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  • How about a nationally commisssioned minor ailments service through pharmacy?

    We will take your sore throats, conjunctivitis, athletes foot, thrush, headlice, impetigo, cough and cold, hay fever and constipation/ diarrhoea people who really shouldn't be tying up your surgery time...

    We could even take your LTC patients (If the proper management system, shared records and care plans were. In place)

    Leaving you more time for other patients, so there isn't a 2 week wait for GP appointments (like there is at mysurgery) . Long waits for appointments= patients go to ooh or a&e. 4 hrs in a waiting room is nothing if you can't see your GP

    Plus pharmacists are already here, and already accessible. 97% of the populationr live within 20 minutes of a pharmacy....

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  • If that is all the health service can come up with its time to scrap it all together. Anyone who can afford it at all is already going privately Patients want to be diagnosed by highly trained doctors who speak their language ,and who are not physically and mentally exhausted

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  • WOW....after retiring after 30 years this sounds just fabulous : a job ' practicing medicine and caring for patients ' without the bureaucracy, red -tape, hoops , adverse media portrayal, anti-single-handed Drs etc etc.etc....who in their right mind would want to be a GP. Goodbye to GPs

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  • Yes, physicist assistant, great idea. Great idea from USA where health care cost efficiency is one of the worst in the world. Let's implement it in a country where public health was recently voted one of the most cost effective and see if it's quality improves.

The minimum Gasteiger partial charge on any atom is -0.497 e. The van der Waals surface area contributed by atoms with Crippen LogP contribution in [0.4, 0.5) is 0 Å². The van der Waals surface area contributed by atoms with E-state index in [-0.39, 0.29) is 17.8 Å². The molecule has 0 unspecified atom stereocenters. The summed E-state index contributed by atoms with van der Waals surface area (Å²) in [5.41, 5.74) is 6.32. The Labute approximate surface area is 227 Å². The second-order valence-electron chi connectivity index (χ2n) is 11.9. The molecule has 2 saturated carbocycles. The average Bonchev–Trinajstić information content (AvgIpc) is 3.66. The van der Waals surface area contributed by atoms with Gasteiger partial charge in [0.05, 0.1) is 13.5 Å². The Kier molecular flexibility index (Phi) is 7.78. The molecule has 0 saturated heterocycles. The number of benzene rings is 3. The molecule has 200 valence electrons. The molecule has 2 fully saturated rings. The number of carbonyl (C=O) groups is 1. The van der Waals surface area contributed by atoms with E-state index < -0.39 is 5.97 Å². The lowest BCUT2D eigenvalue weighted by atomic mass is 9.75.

Truly a great idea - for those in APMS sector may be. Certainly not fir the patients.

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  • As always if 5bn is being spent on this, where is the money being diverted from?

    I have seen some good ANP's and some poor ones, like always when a role is created to essentially save money you must expect compromises. Here we are accepting compromises to care.

    We as doctors must take out share of the blame. We can't have EWTD, privileged training schemes, access to part time work etc without emploers thinking how to be establish a basic rota. The failure of Royal Colleges and Deaneries to deal with these basic issues have got us here. Add in MTAS and now Junior consultants and you have a cynical group of young doctors who know what reality is. Add in the medical education establishment and their obsession with taking medicine out of medical training and we are where we are - a perfect storm.

    F2 and SHO's will be competing with ANP's and PA's for jobs - all to drive wages down.

    It all feels bleak unless we can find true leader with a vision we can get behind